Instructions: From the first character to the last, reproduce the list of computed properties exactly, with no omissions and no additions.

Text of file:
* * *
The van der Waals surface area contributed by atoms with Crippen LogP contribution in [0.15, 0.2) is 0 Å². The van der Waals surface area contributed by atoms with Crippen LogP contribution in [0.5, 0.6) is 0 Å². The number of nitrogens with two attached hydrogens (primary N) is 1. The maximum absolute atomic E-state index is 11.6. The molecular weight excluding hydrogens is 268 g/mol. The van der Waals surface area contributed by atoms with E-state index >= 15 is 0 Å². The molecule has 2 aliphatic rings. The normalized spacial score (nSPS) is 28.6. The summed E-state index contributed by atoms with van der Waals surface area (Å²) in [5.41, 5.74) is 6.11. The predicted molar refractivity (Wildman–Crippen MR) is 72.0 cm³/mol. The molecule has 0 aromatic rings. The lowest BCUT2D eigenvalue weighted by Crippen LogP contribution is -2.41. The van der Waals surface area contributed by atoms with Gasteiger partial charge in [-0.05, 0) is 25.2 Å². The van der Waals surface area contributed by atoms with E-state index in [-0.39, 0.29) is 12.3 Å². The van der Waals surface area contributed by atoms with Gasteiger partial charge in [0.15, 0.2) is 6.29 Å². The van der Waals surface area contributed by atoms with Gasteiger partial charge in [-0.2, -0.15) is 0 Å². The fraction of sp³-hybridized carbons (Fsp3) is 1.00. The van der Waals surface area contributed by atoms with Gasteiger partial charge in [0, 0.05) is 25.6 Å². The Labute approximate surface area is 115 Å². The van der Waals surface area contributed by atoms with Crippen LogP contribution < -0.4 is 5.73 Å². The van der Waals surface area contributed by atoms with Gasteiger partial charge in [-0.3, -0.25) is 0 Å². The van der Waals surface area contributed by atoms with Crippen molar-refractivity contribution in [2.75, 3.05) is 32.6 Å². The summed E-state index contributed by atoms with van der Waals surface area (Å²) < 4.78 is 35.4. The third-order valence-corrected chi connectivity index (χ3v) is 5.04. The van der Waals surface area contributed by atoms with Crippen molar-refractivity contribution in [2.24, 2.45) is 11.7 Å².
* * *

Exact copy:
The van der Waals surface area contributed by atoms with Crippen LogP contribution in [0.15, 0.2) is 0 Å². The van der Waals surface area contributed by atoms with Crippen LogP contribution in [0.5, 0.6) is 0 Å². The number of nitrogens with two attached hydrogens (primary N) is 1. The maximum absolute atomic E-state index is 11.6. The molecular weight excluding hydrogens is 268 g/mol. The van der Waals surface area contributed by atoms with E-state index >= 15 is 0 Å². The molecule has 2 aliphatic rings. The normalized spacial score (nSPS) is 28.6. The summed E-state index contributed by atoms with van der Waals surface area (Å²) in [5.41, 5.74) is 6.11. The predicted molar refractivity (Wildman–Crippen MR) is 72.0 cm³/mol. The molecule has 0 aromatic rings. The lowest BCUT2D eigenvalue weighted by Crippen LogP contribution is -2.41. The van der Waals surface area contributed by atoms with Gasteiger partial charge in [-0.05, 0) is 25.2 Å². The van der Waals surface area contributed by atoms with E-state index in [-0.39, 0.29) is 12.3 Å². The van der Waals surface area contributed by atoms with Gasteiger partial charge in [0.15, 0.2) is 6.29 Å². The van der Waals surface area contributed by atoms with Gasteiger partial charge in [-0.2, -0.15) is 0 Å². The fraction of sp³-hybridized carbons (Fsp3) is 1.00. The van der Waals surface area contributed by atoms with Gasteiger partial charge in [0, 0.05) is 25.6 Å². The Labute approximate surface area is 115 Å². The van der Waals surface area contributed by atoms with Crippen LogP contribution < -0.4 is 5.73 Å². The van der Waals surface area contributed by atoms with Gasteiger partial charge in [-0.3, -0.25) is 0 Å². The van der Waals surface area contributed by atoms with Crippen molar-refractivity contribution in [2.75, 3.05) is 32.6 Å². The summed E-state index contributed by atoms with van der Waals surface area (Å²) < 4.78 is 35.4. The third-order valence-corrected chi connectivity index (χ3v) is 5.04. The van der Waals surface area contributed by atoms with Crippen molar-refractivity contribution in [2.24, 2.45) is 11.7 Å².